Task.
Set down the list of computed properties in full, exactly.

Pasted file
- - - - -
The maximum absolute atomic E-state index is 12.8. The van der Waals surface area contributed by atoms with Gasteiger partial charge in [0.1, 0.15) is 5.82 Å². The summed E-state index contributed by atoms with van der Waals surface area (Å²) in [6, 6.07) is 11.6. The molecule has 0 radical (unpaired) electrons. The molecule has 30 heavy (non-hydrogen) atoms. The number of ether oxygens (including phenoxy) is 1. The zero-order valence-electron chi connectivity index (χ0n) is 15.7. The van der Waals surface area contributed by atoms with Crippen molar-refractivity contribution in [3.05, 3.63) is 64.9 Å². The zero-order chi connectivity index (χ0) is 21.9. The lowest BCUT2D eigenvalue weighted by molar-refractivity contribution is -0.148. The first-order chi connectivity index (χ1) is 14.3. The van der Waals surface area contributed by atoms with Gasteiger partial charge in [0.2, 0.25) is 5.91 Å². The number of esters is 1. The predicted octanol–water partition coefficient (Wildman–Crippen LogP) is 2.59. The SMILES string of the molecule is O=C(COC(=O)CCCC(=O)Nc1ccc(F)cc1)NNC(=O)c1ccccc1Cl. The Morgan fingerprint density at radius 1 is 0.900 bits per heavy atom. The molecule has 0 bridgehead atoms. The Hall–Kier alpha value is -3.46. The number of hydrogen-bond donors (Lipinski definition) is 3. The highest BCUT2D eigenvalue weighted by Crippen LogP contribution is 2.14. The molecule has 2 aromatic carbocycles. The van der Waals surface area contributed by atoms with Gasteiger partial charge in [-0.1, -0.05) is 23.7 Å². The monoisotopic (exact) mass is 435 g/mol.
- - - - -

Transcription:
The maximum absolute atomic E-state index is 12.8. The van der Waals surface area contributed by atoms with Gasteiger partial charge in [0.1, 0.15) is 5.82 Å². The summed E-state index contributed by atoms with van der Waals surface area (Å²) in [6, 6.07) is 11.6. The molecule has 0 radical (unpaired) electrons. The molecule has 30 heavy (non-hydrogen) atoms. The number of ether oxygens (including phenoxy) is 1. The zero-order valence-electron chi connectivity index (χ0n) is 15.7. The van der Waals surface area contributed by atoms with Crippen molar-refractivity contribution in [3.05, 3.63) is 64.9 Å². The zero-order chi connectivity index (χ0) is 21.9. The lowest BCUT2D eigenvalue weighted by molar-refractivity contribution is -0.148. The first-order chi connectivity index (χ1) is 14.3. The van der Waals surface area contributed by atoms with Gasteiger partial charge in [0.2, 0.25) is 5.91 Å². The number of esters is 1. The predicted octanol–water partition coefficient (Wildman–Crippen LogP) is 2.59. The SMILES string of the molecule is O=C(COC(=O)CCCC(=O)Nc1ccc(F)cc1)NNC(=O)c1ccccc1Cl. The Morgan fingerprint density at radius 1 is 0.900 bits per heavy atom. The molecule has 0 bridgehead atoms. The Hall–Kier alpha value is -3.46. The number of hydrogen-bond donors (Lipinski definition) is 3. The highest BCUT2D eigenvalue weighted by Crippen LogP contribution is 2.14. The molecule has 2 aromatic carbocycles. The van der Waals surface area contributed by atoms with Gasteiger partial charge in [-0.1, -0.05) is 23.7 Å². The monoisotopic (exact) mass is 435 g/mol.